On the morning of Feb. 7, 1812 people along a stretch of the Mississippi River, near where Kentucky, Missouri, and Tennessee meet, awoke to find that the river was running backward. According to eyewitnesses, it was traveling "at the speed of a fast horse."
Trees collapsed as the air filled with sulphur and coal dust. The New Madrid fault had erupted, thrusting up a bulwark to dam the Mississippi, and reverse its course for a few hours.
The Feb. 7, 1812 earthquake was only the last in a series of four monumental explosions that radiated across the American heartland over seven and one-half weeks beginning on December 16, 1811. It pummeled a significant portion of the Mississippi River Valley.
No one knows exactly how powerful these earthquakes were; seismologists leave them somewhere in the magnitude 8 plus/minus range. Regardless of magnitude, this quartet of earthquakes warped the ground, created fissures, caved in river banks, and forced from the ground torrents of ejecta that saturated the air with a blanket of noxious vapors sufficient to cause darkness. The gloom obliged people to light lanterns, except in those places where great arcs of dazzling "earthquake lights" were splayed from the horizon into the sky almost halfway to zenith.
The intensity of these tremors sent out seismic waves ranging over 1,000 miles — knocking books, plates and glasses off shelves on the East Coast, cracking sidewalks in Washington D.C., and setting church bells ringing in Boston and Toronto. Sleeping residents in Pittsburgh and Norfolk were awakened; chimneys toppled as far away as Louisville.
The New Madrid Fault Zone differs in some important ways from other seismically-active regions. The most obvious contrast being that there are no plate boundaries running through the mid-section of the North American continent. And yet, good sense dictates that should be necessary in order to produce seismicity, and something indeed is found beneath the Earth’s crust here to account for that.
What is now the North American continent used to be part of the supercontinent Rodinia.
Some 600 million years ago plate tectonics had split Rodinia asunder and the surface under what is now Missouri, Arkansas, and Tennessee, in response to such enormous pressure, also began to rift but didn’t have quite the impetus to pull it off.
What remains of this foiled attempt to tear North America apart is a primeval geologic scar, a fractured weak zone in the bedrock, the demarcation line of something that might have been but ended up stillborn.
This rift would be considered relatively seismically quiescent, but yet can be reactivated ever so often, brought back to life by the east-west compressive forces the continent undergoes as it drifts. The North American plate isn’t sitting calmly undisturbed. It's engaged in a constant shoving match with adjoining plates. These immense shocks and tensions cause compressions that undulate across the length and breadth of the continent.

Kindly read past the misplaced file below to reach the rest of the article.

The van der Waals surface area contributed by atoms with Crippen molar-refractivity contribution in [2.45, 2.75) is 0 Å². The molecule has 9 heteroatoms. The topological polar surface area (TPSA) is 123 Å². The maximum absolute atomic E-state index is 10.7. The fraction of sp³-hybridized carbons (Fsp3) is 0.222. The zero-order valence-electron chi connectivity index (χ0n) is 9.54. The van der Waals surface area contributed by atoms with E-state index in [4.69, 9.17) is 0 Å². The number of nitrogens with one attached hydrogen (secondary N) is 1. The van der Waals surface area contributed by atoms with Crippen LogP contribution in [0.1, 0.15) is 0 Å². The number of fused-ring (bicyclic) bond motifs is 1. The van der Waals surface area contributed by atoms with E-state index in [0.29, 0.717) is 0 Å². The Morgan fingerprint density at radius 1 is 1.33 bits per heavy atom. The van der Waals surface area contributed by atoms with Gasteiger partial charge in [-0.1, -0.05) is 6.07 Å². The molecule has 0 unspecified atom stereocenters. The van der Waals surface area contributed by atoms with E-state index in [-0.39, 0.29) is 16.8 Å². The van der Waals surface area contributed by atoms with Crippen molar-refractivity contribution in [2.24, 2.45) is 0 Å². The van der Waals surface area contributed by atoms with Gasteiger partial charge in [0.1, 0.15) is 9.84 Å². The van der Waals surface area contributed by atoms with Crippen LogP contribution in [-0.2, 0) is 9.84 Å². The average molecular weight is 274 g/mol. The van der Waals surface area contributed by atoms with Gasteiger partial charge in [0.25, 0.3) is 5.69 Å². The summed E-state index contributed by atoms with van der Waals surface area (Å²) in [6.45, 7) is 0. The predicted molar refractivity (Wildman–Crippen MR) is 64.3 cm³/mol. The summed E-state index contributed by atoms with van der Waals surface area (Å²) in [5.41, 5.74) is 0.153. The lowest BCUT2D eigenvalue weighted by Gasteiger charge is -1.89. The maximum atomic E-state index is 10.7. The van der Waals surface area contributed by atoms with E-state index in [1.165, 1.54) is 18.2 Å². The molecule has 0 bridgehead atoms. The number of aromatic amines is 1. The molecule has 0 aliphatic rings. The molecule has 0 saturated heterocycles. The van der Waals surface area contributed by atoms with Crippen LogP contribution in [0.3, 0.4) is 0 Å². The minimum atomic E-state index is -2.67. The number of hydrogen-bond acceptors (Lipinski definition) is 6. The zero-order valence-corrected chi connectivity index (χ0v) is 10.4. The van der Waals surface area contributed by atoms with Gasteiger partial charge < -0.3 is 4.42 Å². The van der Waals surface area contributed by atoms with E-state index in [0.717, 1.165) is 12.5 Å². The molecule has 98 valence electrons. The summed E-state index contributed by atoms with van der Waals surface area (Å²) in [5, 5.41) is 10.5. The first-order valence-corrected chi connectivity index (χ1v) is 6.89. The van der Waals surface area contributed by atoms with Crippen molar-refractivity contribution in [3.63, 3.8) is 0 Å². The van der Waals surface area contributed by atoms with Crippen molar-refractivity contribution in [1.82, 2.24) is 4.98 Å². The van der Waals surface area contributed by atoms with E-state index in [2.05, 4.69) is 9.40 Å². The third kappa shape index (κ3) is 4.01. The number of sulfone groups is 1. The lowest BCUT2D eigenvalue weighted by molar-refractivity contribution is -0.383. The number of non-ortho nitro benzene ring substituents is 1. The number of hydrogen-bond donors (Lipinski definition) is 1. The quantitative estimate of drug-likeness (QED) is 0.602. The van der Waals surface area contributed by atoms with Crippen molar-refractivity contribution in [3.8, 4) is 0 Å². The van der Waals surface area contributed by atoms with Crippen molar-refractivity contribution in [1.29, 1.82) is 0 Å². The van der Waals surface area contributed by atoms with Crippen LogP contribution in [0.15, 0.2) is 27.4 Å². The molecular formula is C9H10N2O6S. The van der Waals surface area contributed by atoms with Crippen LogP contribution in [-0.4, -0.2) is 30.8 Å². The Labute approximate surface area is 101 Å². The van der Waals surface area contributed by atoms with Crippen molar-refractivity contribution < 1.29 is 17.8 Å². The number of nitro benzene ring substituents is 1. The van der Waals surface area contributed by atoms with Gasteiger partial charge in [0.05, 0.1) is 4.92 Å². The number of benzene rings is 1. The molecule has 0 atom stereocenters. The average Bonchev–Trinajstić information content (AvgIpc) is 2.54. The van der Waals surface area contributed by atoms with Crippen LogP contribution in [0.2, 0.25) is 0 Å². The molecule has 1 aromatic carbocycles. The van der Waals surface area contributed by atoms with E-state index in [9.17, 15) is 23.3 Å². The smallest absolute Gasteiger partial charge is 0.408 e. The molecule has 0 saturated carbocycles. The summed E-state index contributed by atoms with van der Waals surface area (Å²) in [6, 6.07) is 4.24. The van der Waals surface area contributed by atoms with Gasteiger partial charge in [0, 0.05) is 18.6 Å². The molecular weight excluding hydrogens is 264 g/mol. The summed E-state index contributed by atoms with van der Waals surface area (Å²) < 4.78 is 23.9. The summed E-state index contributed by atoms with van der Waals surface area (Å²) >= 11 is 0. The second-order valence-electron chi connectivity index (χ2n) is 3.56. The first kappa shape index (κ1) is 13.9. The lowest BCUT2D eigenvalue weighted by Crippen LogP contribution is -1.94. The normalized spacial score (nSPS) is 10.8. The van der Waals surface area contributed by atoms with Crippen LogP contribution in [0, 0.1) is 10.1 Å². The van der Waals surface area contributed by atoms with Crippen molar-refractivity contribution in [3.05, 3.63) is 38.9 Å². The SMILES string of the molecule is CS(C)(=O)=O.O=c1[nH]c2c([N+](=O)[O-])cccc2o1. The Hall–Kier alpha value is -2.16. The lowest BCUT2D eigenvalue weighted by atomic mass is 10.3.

The only place for it to buckle is in its weakest region, its Achilles’ heel, lying hidden beneath what is now the central Mississippi River Valley.
Populations in this region are probably far less interested in primordial geologic history than in how future events might unfold. Certainly, there will be more earthquakes in the central U.S., big and small, yet the results need not necessarily mirror seismic events in other earthquake-prone areas.
In Californian cities, for example, special construction codes have evolved, retrofitting bills have been passed; foundation and home inspection services prosper. The citizenry is inculcated with the need for emergency preparedness, all in response to having put down roots in an extremely active seismic zone.
In actuality, the West Coast is better prepared for whatever mistreatment the San Andreas or Cascadia might dole out. For that reason alone, San Diego might shrug off the same sort of jolt that could conceivably cause quite a bit of damage in Evansville, Indiana, or Jonesboro, Arkansas.
Nature, too, has stacked the deck.
There is a real difference between the crust in the eastern U.S. — as opposed to the west. It’s older, colder, and more dense. Seismic waves traveling through this medium are stronger and range much further.
There’s reassuring news, however, to note in all this too. According to probabilistic risk assessments determined by the US Geological Survey in 2003, as found in, "Scientists Update New Madrid Earthquake Forecasts." The odds of an 1811-12 magnitude caliber repetition are fairly long — between a seven to 10 percent chance in the range of years from 2003 to 2053. So while Los Angeles, San Francisco, and Seattle garner much more official interest in preparation for seismicity, the expedient of banking on the likelihood it simply won’t happen in Memphis, St. Louis — or Owensboro, Kentucky — seems to be the most practical resort with resources that are obviously not unlimited.
David Nabhan is a science writer, the author of "Earthquake Prediction: Dawn of the New Seismology" (2017) and three previous books on earthquakes. Nabhan is also a science fiction writer ("Pilots of Borealis," 2015) and the author of many scores of newspaper and magazine op-eds. Nabhan has been featured on television and talk radio all over the world. His website is www.earthquakepredictors.com. To read more of his reports — Click Here Now.
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